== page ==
Coffee discovered in Far North Queensland and Mid West London

After chocolate, coffee. I can report that a new species of coffee plant has been discovered in Laura, just west of Cooktown in northern Queensland, and a good coffee shop in the Borough of Richmond upon Thames, just west of central London. Both cause me great excitement.

Let’s start with the personal revelation. Following a tip off from Peter Feilen I checked out the Taylor St Barista, at the back of Source Cafe, just near the Richmond Railway Station. Prior to this, I’d had to travel to Soho – to Flat White (recommended by Simon Marnie) – or Brick Lane – to Rough Trade (also makers of good music) – to get decent coffees. (I’m sure there are other great coffee places in London but clearly there are also many not so great ones.)

This is Flat White. But back to Taylor St, where the barista was comfortable with my order of a double ristretto and some warm milk on the side (so I could mix it about 50:50). Secondly it was fresh, tasty and strong coffee. Bliss! Lynda, who is less of a coffee snob, said that her flat white tasted

Full marks to Taylor St (@taylor_st on Twitter)! They also sell their house-blend as beans so when my espresso machine and conical burr grinder disembark in London in late May I’ll be trying those out. I should also point out that Richmond is a 10 minute cycle from my new house while the other two are at least 40 minutes by tube...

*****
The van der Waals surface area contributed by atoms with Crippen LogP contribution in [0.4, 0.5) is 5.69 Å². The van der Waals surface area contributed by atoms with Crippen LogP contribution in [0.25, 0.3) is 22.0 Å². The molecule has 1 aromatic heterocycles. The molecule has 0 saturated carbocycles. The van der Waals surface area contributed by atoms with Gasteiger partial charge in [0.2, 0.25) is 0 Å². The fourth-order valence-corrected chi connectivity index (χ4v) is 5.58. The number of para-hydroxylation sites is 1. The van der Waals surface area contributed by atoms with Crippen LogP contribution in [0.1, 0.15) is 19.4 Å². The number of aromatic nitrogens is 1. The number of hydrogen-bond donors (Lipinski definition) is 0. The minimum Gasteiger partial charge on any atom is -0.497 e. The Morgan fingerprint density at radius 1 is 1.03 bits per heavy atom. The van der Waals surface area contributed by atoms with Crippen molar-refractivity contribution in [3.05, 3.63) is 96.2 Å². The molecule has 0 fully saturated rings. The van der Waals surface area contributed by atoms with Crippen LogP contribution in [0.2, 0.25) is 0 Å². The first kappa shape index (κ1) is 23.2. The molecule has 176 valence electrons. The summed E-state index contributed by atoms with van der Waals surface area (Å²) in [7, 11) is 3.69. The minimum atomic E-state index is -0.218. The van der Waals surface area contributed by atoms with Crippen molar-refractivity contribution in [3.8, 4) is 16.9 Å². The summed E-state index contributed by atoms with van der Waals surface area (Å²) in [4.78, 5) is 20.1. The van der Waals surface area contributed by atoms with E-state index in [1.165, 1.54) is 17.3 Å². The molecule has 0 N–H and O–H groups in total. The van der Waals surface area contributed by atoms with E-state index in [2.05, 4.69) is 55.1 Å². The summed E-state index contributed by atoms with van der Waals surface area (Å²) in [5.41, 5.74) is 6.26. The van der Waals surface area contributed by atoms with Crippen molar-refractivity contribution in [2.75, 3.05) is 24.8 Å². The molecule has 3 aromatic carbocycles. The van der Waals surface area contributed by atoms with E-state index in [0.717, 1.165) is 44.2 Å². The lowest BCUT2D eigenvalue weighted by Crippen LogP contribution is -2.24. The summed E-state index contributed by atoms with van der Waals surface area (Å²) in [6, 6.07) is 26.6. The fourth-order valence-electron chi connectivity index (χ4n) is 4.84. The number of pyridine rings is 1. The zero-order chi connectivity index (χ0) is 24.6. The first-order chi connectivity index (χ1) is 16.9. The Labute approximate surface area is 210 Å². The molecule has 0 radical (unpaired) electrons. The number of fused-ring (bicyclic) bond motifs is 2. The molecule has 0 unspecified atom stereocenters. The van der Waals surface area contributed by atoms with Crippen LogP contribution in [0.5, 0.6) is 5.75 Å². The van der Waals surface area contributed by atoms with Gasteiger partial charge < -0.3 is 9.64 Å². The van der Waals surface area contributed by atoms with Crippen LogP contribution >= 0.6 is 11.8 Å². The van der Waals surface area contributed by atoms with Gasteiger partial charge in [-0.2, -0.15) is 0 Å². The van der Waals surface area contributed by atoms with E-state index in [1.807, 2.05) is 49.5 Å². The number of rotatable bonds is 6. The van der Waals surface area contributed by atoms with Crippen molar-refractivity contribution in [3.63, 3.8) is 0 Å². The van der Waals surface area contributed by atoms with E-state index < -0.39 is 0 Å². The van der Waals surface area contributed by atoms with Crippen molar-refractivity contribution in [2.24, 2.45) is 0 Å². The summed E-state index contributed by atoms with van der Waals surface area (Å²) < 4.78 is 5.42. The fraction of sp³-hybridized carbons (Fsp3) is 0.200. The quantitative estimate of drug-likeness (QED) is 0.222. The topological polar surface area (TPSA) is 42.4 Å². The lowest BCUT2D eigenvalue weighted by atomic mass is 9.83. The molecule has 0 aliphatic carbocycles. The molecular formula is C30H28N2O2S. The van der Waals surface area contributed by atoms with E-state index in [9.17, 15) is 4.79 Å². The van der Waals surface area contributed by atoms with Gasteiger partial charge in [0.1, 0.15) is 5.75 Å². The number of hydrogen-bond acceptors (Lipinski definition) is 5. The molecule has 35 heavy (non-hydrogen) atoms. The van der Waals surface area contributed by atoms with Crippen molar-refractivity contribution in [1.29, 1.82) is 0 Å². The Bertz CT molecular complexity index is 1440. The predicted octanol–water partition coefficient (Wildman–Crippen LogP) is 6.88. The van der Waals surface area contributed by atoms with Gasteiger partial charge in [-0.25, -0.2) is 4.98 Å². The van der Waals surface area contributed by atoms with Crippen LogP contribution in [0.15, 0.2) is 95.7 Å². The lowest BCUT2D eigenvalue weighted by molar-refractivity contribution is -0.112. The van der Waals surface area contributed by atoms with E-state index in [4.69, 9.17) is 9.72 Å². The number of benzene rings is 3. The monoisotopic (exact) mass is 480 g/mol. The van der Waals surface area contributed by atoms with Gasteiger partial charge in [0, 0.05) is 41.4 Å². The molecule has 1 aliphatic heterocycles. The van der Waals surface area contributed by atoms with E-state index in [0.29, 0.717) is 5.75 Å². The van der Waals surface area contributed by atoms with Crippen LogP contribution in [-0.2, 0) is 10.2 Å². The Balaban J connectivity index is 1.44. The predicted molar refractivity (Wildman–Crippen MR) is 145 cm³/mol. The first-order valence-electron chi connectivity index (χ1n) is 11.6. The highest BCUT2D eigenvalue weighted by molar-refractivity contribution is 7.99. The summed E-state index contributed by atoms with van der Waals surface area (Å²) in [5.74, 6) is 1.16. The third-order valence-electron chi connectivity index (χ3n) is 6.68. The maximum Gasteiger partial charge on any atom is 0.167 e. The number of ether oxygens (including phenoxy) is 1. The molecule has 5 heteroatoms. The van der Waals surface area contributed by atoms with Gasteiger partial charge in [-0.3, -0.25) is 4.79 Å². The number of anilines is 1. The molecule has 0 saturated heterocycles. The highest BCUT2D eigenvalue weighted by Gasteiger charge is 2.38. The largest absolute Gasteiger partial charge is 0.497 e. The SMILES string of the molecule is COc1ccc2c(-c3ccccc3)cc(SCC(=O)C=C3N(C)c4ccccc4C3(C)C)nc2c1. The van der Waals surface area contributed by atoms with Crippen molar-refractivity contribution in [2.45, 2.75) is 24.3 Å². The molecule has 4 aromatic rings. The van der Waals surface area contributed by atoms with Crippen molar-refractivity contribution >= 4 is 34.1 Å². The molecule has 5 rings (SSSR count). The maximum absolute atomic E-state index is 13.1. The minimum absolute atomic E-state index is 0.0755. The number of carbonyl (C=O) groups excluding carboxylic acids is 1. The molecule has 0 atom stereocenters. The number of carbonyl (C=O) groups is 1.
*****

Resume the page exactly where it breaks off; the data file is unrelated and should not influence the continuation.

Of more importance to the rest of the world, it turns out there is a coffee plant growing native in Australia. Whether it makes a good espresso or not is yet to be tested, but I'm optimistic given the story has been picked up first by media in Adelaide, a town that loves its coffee.

Darren Crayn, ex of Royal Botanic Gardens & Domain Trust in Sydney, now head of the Australian Tropical Herbarium in Cairns, says “[Coffea brassii] is the very first and only native species of coffee found in the wild in Australia” and “we know almost nothing about it”. Shockingly, Darren said he doesn’t even know yet whether it contains caffeine.

Most commercial coffee is extracted from plants that are thought to have originated in Ethiopia and southern Africa. For a bit of background on Coffea arabica see one of my earlier postings. However it seems unlikely this species was transported to Australia by humans. Local Aboriginal people may be able to provide some more background on its origins and possible culinary uses.

Although the species has been know for a few decades, a plant scientist from here (Royal Botanic Gardens Kew), Aaron Davis, extracted DNA from dried herbarium material and found it had been misclassified in the genus Psilanthus.

Darren Crayn says an expedition is planned in the near future to get fresh material for further genetic testing, in part to find out if Australia will have a homegrown beverage. If it does, I’ll let Taylor St and Flat White know - both coffee joints were set up by Australians…

Images: At the top, what the rakish coffee drinker is wearing in London this season; image of coffee art from the Taylor St website; the street front of Flat White in Soho; and finally, a picture of the interpretation about coffee in Kew's Palm House. And thanks to Jim Croft for the alert to the Australian coffee story.


MichaelM said…
Exciting news. Do update us when you hear of the fresh DNA test. And glad to hear London has a decent coffee. A rare species in itself.